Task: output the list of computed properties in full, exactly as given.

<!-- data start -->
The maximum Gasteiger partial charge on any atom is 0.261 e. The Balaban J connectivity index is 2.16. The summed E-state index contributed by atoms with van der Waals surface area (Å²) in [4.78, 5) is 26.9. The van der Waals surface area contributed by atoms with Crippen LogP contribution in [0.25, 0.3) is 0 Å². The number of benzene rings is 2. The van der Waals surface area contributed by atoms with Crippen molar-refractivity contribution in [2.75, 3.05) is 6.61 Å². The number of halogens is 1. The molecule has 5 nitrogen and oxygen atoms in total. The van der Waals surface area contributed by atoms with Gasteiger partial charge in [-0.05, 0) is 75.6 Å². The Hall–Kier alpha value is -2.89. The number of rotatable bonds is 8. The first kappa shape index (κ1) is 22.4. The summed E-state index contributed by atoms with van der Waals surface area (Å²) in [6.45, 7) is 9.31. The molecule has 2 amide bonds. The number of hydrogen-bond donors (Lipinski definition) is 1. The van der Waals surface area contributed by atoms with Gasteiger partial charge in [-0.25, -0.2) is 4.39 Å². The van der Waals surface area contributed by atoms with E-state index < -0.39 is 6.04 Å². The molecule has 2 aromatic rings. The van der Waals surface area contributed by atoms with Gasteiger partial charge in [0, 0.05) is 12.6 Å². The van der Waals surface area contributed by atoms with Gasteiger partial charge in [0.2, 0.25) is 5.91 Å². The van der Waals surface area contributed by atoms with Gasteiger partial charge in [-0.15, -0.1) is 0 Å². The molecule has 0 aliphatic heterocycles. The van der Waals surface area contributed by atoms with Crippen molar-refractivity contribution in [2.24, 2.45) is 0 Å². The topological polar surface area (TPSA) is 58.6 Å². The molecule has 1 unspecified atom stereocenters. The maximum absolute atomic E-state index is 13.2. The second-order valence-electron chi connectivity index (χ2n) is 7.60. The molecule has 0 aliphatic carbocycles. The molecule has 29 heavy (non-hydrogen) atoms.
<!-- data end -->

The maximum Gasteiger partial charge on any atom is 0.261 e. The Balaban J connectivity index is 2.16. The summed E-state index contributed by atoms with van der Waals surface area (Å²) in [4.78, 5) is 26.9. The van der Waals surface area contributed by atoms with Crippen LogP contribution in [0.25, 0.3) is 0 Å². The number of benzene rings is 2. The van der Waals surface area contributed by atoms with Crippen molar-refractivity contribution in [2.75, 3.05) is 6.61 Å². The number of halogens is 1. The molecule has 5 nitrogen and oxygen atoms in total. The van der Waals surface area contributed by atoms with Gasteiger partial charge in [-0.05, 0) is 75.6 Å². The Hall–Kier alpha value is -2.89. The number of rotatable bonds is 8. The first kappa shape index (κ1) is 22.4. The summed E-state index contributed by atoms with van der Waals surface area (Å²) in [6.45, 7) is 9.31. The molecule has 2 amide bonds. The number of hydrogen-bond donors (Lipinski definition) is 1. The van der Waals surface area contributed by atoms with Gasteiger partial charge in [-0.25, -0.2) is 4.39 Å². The van der Waals surface area contributed by atoms with E-state index < -0.39 is 6.04 Å². The molecule has 2 aromatic rings. The van der Waals surface area contributed by atoms with Gasteiger partial charge in [0, 0.05) is 12.6 Å². The van der Waals surface area contributed by atoms with Gasteiger partial charge in [0.2, 0.25) is 5.91 Å². The van der Waals surface area contributed by atoms with Gasteiger partial charge in [-0.15, -0.1) is 0 Å². The molecule has 0 aliphatic heterocycles. The van der Waals surface area contributed by atoms with Crippen molar-refractivity contribution in [2.24, 2.45) is 0 Å². The topological polar surface area (TPSA) is 58.6 Å². The molecule has 1 unspecified atom stereocenters. The maximum absolute atomic E-state index is 13.2. The second-order valence-electron chi connectivity index (χ2n) is 7.60. The molecule has 0 aliphatic carbocycles. The molecule has 29 heavy (non-hydrogen) atoms.